Dqnny - 1 year ago 67
Python Question

# Number guessing game, unable to take the next guess

Here is the concept of my game, the computer randomly generates a number from 1-100 and the player has to guess that number. If the number they guess is higher or lower the computer tells them so.

I added some code to make sure that the guess that the user enters is a number, but for some reason, it only works for their first guess.

``````import random

x = random.randint(1, 100)
guess = input("Guess the number")

while guess.isnumeric() == True:

if x > int(guess):
print("Too low, guess again")
guess = input("Guess the number")

if x < int(guess):
print("Too high, guess again")
guess = input("Guess the number")

if x == int(guess):
print ("That is correct!")
break

if guess.isnumeric() == False:
guess = input("Guess the number")
``````

I don't really know how to else to explain it. But for example, if I guess the number 20 as my first guess, it would output too high or too low depending on the randomly generated number, but after that, if I input a bunch of random letters it would give me an error that the guess could not be compared to the randomly generated number.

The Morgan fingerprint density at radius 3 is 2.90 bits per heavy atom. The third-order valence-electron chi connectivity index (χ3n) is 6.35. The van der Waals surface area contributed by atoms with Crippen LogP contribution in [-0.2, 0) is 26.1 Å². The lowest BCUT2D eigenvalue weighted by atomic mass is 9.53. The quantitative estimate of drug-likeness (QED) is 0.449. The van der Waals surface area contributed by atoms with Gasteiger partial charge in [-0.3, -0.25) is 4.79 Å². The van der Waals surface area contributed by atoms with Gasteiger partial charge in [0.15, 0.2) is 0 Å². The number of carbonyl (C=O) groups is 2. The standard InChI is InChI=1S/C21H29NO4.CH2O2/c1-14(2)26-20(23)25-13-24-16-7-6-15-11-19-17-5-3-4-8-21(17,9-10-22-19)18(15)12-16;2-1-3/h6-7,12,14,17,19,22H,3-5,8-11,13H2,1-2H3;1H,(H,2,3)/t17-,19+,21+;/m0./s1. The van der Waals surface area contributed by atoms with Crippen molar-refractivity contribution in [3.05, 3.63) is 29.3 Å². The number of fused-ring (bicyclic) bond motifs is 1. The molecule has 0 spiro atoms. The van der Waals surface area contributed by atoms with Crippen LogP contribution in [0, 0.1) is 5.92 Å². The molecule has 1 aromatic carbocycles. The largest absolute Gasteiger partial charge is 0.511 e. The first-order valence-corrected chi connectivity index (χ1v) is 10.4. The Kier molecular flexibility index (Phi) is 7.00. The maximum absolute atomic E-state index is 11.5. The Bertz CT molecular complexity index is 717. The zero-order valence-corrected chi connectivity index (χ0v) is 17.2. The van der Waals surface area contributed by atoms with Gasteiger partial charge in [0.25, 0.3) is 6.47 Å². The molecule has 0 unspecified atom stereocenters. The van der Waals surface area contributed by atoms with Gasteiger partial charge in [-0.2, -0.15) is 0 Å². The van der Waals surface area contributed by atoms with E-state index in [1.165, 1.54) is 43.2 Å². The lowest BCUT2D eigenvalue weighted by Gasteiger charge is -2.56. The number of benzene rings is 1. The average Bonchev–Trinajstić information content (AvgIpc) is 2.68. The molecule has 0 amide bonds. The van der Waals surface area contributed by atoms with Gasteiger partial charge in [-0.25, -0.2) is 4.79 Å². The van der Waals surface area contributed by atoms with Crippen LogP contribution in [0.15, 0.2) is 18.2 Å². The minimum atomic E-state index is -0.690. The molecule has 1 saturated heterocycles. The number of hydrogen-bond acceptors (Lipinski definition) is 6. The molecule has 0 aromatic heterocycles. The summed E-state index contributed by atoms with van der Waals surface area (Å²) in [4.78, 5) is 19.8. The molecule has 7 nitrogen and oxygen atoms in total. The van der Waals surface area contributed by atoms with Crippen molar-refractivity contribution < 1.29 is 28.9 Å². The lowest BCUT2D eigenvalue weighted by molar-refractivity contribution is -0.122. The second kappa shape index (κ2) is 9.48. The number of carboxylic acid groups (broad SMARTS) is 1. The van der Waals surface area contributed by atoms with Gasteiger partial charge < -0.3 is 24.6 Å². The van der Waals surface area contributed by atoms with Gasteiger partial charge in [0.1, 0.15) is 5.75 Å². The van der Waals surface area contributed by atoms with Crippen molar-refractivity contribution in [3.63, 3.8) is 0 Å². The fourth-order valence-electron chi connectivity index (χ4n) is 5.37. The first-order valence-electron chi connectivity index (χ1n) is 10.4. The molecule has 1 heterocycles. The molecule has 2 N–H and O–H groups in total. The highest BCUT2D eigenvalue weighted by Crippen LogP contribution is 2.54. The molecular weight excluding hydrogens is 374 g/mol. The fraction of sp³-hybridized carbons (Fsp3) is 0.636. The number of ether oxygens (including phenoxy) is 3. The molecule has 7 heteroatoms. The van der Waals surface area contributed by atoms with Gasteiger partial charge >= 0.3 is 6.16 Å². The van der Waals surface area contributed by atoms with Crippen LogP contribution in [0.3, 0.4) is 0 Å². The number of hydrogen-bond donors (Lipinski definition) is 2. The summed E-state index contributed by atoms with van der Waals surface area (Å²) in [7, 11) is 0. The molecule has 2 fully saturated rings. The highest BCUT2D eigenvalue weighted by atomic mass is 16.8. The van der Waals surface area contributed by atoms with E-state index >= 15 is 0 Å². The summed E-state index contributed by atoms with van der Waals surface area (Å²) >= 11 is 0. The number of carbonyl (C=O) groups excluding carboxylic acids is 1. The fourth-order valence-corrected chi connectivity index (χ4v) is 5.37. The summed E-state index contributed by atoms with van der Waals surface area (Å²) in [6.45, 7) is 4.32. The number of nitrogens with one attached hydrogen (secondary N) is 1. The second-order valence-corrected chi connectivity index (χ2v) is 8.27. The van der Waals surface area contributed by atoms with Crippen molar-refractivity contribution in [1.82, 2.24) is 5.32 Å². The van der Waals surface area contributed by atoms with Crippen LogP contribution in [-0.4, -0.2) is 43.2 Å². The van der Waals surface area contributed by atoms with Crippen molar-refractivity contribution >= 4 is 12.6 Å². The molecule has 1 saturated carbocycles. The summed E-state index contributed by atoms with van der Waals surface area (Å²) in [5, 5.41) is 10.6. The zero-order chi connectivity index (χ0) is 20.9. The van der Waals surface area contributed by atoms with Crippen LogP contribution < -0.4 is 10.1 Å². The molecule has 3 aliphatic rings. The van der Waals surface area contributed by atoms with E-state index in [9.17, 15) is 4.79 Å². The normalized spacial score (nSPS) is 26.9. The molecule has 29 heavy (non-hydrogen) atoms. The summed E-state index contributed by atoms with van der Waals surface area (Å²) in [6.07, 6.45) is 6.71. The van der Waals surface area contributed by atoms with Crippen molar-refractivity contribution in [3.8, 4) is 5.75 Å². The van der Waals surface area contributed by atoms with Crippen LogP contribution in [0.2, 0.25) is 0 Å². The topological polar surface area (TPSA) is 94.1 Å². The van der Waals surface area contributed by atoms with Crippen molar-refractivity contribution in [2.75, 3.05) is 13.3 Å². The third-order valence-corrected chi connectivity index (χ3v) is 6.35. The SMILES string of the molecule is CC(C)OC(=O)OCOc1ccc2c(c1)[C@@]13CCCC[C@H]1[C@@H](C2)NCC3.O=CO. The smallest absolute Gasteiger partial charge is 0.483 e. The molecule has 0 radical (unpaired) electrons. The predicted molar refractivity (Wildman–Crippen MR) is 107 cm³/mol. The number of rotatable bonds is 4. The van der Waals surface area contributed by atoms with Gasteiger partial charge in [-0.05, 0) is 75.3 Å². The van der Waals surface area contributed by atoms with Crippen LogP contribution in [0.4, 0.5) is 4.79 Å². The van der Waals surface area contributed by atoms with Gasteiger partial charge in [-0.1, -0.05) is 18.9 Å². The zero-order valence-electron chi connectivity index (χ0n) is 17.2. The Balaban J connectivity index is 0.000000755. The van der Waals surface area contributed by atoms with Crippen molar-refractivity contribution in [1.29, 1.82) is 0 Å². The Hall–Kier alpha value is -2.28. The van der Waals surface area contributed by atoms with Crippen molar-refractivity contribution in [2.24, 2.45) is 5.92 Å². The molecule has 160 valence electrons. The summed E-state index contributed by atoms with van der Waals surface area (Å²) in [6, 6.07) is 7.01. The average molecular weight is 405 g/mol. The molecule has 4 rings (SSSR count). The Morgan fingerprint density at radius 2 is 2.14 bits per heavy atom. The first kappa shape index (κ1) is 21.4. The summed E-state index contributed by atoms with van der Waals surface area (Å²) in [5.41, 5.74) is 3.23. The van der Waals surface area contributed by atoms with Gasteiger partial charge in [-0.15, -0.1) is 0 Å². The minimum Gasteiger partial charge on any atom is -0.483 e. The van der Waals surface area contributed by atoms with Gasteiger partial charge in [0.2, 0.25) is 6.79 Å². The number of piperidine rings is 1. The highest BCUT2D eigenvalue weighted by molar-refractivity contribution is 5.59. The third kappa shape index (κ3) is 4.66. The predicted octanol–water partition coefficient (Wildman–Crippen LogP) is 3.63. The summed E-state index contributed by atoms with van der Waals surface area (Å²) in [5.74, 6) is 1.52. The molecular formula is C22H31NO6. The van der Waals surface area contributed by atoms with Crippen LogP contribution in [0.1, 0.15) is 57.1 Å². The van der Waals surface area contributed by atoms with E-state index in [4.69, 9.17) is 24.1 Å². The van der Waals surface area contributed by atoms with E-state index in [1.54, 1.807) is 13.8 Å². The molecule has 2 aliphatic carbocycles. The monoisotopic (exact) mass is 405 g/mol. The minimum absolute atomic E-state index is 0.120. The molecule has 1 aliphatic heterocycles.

I've fixed your code for you. Try this:

``````import random

x = random.randint(1, 100)

while True:
try:
guess = int(raw_input("Guess the number: "))
except ValueError:
print("Not a valid number, try again!")
continue

if guess < x:
print("Too low, guess again")

elif guess > x:
print("Too high, guess again")

elif x == guess:
print ("That is correct!")
break
``````

You don't need to prompt the user for input after every guess, that's what the first input prompt is for. Because we are specifying `while True`, the user will get prompted to input a number every single time unless they enter the correct number, which in that case, we `break` the infinite loop.

Additionally, we can put the input statement in a `try` block, because we are casting the input as an integer right there. If the user enters a string, the program would otherwise fail if it tried to cast it as an integer, but if we `except ValueError:` and then `continue`, we will alert the user that their input is invalid, and then prompt them for input once again.

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